Friday, 26 September 2014

The Payload Arrangement

Having all the devices tested and prepared, it was the time to put it all together. I started with carving out a hole in the side of the box and creating a polystyrene frame for the camera. The camera should be tightly pinned to the hole, so as little cold air as possible can get inside the box. Coincidentally, I managed to find a flat plastic circle that exactly matched the dimensions of the camera's objective. I stuck it around the hole in the box, thus when placing the camera in position it would stick close to the camera's body allowing only the lens out. And once again I used a lot of the masking tape to cover the crumbling polystyrene.
Another device that needed to peek out of the box was the thermometer. The external probe is attached to the end of a fairly long cable, so I drilled another hole, this time, in the opposite wall of the box.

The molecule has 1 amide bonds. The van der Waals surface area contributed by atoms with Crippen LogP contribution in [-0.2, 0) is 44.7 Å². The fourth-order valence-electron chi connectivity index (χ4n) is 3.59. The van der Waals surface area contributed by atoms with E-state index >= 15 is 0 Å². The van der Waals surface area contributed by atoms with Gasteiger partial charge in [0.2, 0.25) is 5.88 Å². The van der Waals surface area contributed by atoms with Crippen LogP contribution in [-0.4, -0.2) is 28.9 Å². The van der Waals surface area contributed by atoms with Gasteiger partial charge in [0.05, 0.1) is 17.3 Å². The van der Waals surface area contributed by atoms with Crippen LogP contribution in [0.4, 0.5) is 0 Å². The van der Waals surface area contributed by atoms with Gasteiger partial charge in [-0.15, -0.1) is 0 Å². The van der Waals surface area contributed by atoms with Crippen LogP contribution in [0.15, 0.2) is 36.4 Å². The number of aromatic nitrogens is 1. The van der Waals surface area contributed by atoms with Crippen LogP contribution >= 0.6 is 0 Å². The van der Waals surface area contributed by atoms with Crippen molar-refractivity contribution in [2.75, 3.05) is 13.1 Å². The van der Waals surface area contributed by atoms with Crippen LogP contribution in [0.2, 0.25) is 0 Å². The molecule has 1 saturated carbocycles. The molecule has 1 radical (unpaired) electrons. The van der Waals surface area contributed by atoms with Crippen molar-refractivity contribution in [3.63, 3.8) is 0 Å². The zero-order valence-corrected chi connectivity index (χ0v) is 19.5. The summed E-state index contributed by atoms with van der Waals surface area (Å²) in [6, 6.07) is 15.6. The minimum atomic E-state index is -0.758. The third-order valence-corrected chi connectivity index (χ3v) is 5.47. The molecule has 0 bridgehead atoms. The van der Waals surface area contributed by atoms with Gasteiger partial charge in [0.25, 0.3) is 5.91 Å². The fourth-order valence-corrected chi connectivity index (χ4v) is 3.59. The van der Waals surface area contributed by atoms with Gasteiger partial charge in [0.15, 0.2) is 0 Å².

After that, everything was ready to be inserted in. The camera went to its frame, plus I prepared another polystyrene segment to separate it from the rest of the box. To the opposite wall, I placed the thermometer with its probe sticking out of the box. To secure it in its place, I used pieces of foam cut to fit the free space. The last device was my phone. The HTC HD2 is fairly thin, so I placed it inbetween a vertical piece of foam and the polystyrene wall separating the camera.
And all of this was covered by the two top pieces of polystyrene described in The Box article.
Here are all the parts together. The only things missing are the balloon and my HTC which is being used to take the picture.
Now that I had everything that would be hung below the balloon, I could measure its total weight. The empty box with the straps measured 250g, the parachute with the cords 180g, the Canon A2200 135g, the HTC HD2 157g, the S0122 datalogger 120g and some weight was added on by all the polystyrene and foam fillings. All in all, the total weight was 900g to be lifted by the balloon to the desired 30 kilometers.

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